Diagnostic errors often result from inflexibility in thinking or "anchoring bias," in which someone has trouble letting go of an original thought or intuition. Stated simply, we often rely too heavily on the initial information we receive.
I remember a particular patient in which I believe anchoring bias played a role in her misdiagnosis. I remember this patient especially well for three reasons. One, she died. Two, she had a rare diagnosis. And three, I took care of her for a long time but could not cure her.
This young (early 30s), married mother of several children, who was also a smoker, experienced dyspnea for many years. She had seen at least five clinicians over the years, many who contributed her dyspnea to an anxiety disorder, which was certainly on my differential diagnosis list initially as well. That is until I performed a pulmonary function test, which I believe was in the range of 20–25% of predicted.
I am pretty sure I asked the test to be repeated, assuming poor technique, but the results held true. At this point, I did a more thorough exam, which revealed a barrel chest and effort similar to a 70-year-old with emphysema. I had then ordered a test that I had ordered multiple times before but always tested negative, thankfully. Although, in her case, it was not negative, and she had alpha 1 antitrypsin deficiency.
Anchoring bias must have played some role in this case, which led to diagnostic error (I am sure I have succumbed to it myself, many a time). Her dyspnea became progressively worse over several years, yet the impression never changed. Fortunately, once diagnosed, we were able to start treatment, which may have prolonged her life by several years. But who knows how much longer she would have had if diagnosed many years before, when she first presented.
I can't help but wonder, or even assume, the role anchoring bias has in our inability to truly innovate in health care. Evidence shows that it is harder to innovate disruptively within an industry versus outside of it. Organizations are more apt to funnel money to next-generation sustaining innovation rather than disruptive innovations.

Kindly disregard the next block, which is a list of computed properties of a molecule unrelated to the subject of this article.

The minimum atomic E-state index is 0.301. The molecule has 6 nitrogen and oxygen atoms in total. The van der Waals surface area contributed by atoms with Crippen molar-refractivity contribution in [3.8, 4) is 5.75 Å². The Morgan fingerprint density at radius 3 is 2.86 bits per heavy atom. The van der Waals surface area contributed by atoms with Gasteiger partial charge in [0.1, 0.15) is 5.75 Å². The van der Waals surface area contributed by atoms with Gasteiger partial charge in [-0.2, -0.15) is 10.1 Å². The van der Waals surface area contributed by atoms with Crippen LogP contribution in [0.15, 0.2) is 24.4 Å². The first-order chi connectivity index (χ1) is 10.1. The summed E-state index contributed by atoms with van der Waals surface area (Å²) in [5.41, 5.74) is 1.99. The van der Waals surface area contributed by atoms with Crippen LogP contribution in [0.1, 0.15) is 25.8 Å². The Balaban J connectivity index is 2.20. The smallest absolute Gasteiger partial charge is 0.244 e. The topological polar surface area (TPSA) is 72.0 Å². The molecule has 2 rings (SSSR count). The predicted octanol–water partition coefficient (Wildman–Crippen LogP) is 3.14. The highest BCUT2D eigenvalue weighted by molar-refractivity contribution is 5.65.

In health care, we constantly make small incremental changes but rarely monumental changes that affect the larger health care system. I have certainly witnessed how anchoring bias impacts decision-making outside of the diagnostic process. I think of the reluctance to change even small things such as staffing models and sites of care, like retail clinics. Or take, for example, the rather slow movement of paying for, and implementing, telemedicine, which one could argue is not all the disruptive.
So, what can we do both individually and as an industry?
One thing we can do is reflect on our past decision-making and think about whether we rushed to judgment. Consider the resources of information you rely on to make decisions and ask yourself whether that information had been gathered systematically.
Did you take time to make the decision or come to a decision quickly upon receiving certain clues?
Relating to my patient, I certainly rushed to think this patient was anxious based on several indicators, such as what she was told in the past and how she relayed her symptoms. I was just fortunate enough to have spent more time listening and digging for additional information.
As individuals, we can be open-minded, seek opinions, additional information, and alternate ideas. We can try to spend more time listening before sharing our views, to widen our knowledge and frame of reference. We also need to work toward avoiding another bias, confirmation bias, which leads us to ignore evidence that contradicts our preconceived notions.
As an industry, we need to work with those outside our industry and try models of care that are different from our traditional systems. Think back to the PC revolution years back. The only way IBM was able to survive the PC wave was to set up a completely different unit of business away from their mainframe business because those in it couldn’t think differently. Most others in the mainframe business later failed. Healthcare organizations could take a lesson from this or otherwise we may see the Amazon’s of the world being the only ones to disrupt our industry.
Dr. Kevin Letz is an NP with 20 years experience in allergy, asthma, & immunology along with experience as an educator, leader, and entrepreneur. He has no conflicts of interest to disclose.